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OPINION: An ‘ode’ to jazz

by Samuel Clanton | September 6, 2023 at 4:00 a.m.

I don't know about you, but I'm fascinated with jazz music. Especially post-war (WWII) era, bebop jazz, a.k.a. "bop," which culminated in the mid 1960s, and in my opinion, has not been surpassed and likely never will be surpassed in terms of artistic exploration and musical achievement.

There, I said it. That's how strongly I feel about bebop jazz.

The other day I considered my passion for the genre when I re-read a social media post of mine from exactly 12 years ago, stating:

"Jazz has a way of making things make sense. Partly by stretching the boundaries of what makes sense at all."

I have often reflected on how listening to jazz, especially while driving, helps me think. The fast tempos, bombastic rhythms and bursts of improvisation actually serve to slow my mind down a bit, crystallizing my thoughts. Maybe this is some kind of anomaly, but that's how it works for me.

Jazz is largely considered urban music, due to the American cities it came from and urban areas across the globe that support it, but I hear the tones of nature in jazz, and entropy. I also hear sounds from outer space, beyond our own galaxy to the furthest reaches of the universe.

It's been said before, but John Coltrane definitely had his own space ship.

I thought about this recently while drafting a headline for David Cater's astronomy column here in The Weekly Vista. "Fall brings extra-galactic deep space views." I wrote that using some of Cater's own phrasing. Seeing his accompanying photograph of the M31 galaxy made me think of bebop, for it also brings extra-galactic, deep space views.

Jazz is a play on space (and spacial harmonies) and time (i.e. timing) and it's expanding.

I don't really believe in coincidence, so it was telling to me that when I saw my post from a dozen years ago, just the night before I finished watching the first episode of a new documentary series about an extraordinary jazz composer and saxophonist, "Wayne Shorter: Zero Gravity," which is out now on Prime video and IMDb. It's incredible and I highly recommend watching it.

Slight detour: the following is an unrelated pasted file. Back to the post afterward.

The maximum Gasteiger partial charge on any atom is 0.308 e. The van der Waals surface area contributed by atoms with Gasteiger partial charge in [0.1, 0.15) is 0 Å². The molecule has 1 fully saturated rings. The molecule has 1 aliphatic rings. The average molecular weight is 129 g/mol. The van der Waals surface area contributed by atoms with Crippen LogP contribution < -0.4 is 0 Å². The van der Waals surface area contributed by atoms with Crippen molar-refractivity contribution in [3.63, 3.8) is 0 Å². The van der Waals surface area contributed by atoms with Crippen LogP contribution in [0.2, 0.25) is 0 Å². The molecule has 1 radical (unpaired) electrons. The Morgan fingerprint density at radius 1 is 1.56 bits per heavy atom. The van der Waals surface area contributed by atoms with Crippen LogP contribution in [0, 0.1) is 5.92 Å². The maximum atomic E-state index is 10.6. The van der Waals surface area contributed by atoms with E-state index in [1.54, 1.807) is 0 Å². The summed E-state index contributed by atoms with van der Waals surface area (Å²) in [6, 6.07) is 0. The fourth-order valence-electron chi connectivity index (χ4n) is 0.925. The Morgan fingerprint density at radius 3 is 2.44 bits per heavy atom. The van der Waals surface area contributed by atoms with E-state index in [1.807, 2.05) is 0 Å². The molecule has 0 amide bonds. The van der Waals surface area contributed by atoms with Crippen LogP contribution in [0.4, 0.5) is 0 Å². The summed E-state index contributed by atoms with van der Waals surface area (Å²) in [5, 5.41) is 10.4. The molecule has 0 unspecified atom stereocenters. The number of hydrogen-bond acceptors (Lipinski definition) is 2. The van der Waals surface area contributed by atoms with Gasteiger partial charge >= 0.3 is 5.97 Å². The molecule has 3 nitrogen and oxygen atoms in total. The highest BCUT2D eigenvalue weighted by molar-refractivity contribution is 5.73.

As I'm writing this column, I'm listening to Shorter's 1966 album "Speak No Evil."

This brings me to a point: In the mid sixties, while the Beatles were being enamored with adoring fans here in the U.S., Shorter and his bandmates in Art Blakey and the Jazz Messengers were performing to sold out venues in Tokyo, Japan and encountering similar enthusiasm. Likewise, trumpeter Miles Davis experienced royalty status in Paris and throughout Europe, as bop pioneer Charlie Parker and others had before him.

When these men and their bandmates -- mostly African Americans -- returned home to the states, they had to deal with a completely different ethos. Here you have innovative, intelligent, world-renowned, expert-level, dressed-to-the-nines musicians who often were not allowed to lodge or even linger in the same facilities they were booked to perform at. "... All because of the color of their skin/ What do you think about that my friend?" Bob Dylan asked that question in his iconic civil rights protest song "Oxford Town."

Dylan is a fan of jazz, and apparently actor Brad Pitt is too. He's the executive producer of the new Wayne Shorter documentary. The more you know.

My son is also a fan of jazz, though he leans more toward fusion. I feel like I didn't fail him as a father... He told me the other day that I probably enjoy bebop so much because I can understand it, being a musician myself. He said a lot of people just can't digest it. I get his point, but one of the reasons I dig bop (I said "dig") is because it blows my mind theory wise. I'm not sitting there analyzing 1-4-5 chord progressions, etc., as I do with the kind of tunes I typically pick along with on the mandolin.

This reminds me, no "ode to jazz" column of mine could ever be complete without mentioning the great string band jazz innovator, mandolinist David Grisman. If you have not listened to the Dawg and his music, I'd get on that immediately if not sooner.

I also enjoy swing, vocal scat and the stylings of the great jazz singers Ella Fitzgerald, Billie Holiday, et al. But I digress.

I pick a lot of bluegrass, folk/Americana and such, but I'm fortunate enough to have the opportunity to perform with Doug Dicharry and his band Dance Monkey Dance on occasion. Doug is the new band instructor for Joplin High School, up Missouri way, and he can play all of the brass instruments, most of the woodwinds, and can really tear up a guitar too -- all while stomping out beats with his feet and laying down loops for extended jams, one-man band style.

He doesn't need me or bassist Cal Porter to put on a good show. He can do that all by himself. But it sure is a lot of fun making music together. I enjoy learning and playing horn parts on the mandolin, trying to implement my acoustic instrument into brassy, funky pockets -- and all that jazz.

Samuel Clanton is the editor of The Weekly Vista, formerly The Village Vista newspaper, which dates back to July 1965, amid the heyday of bebop jazz. These columns contain his unsolicited opinions, musical and otherwise.

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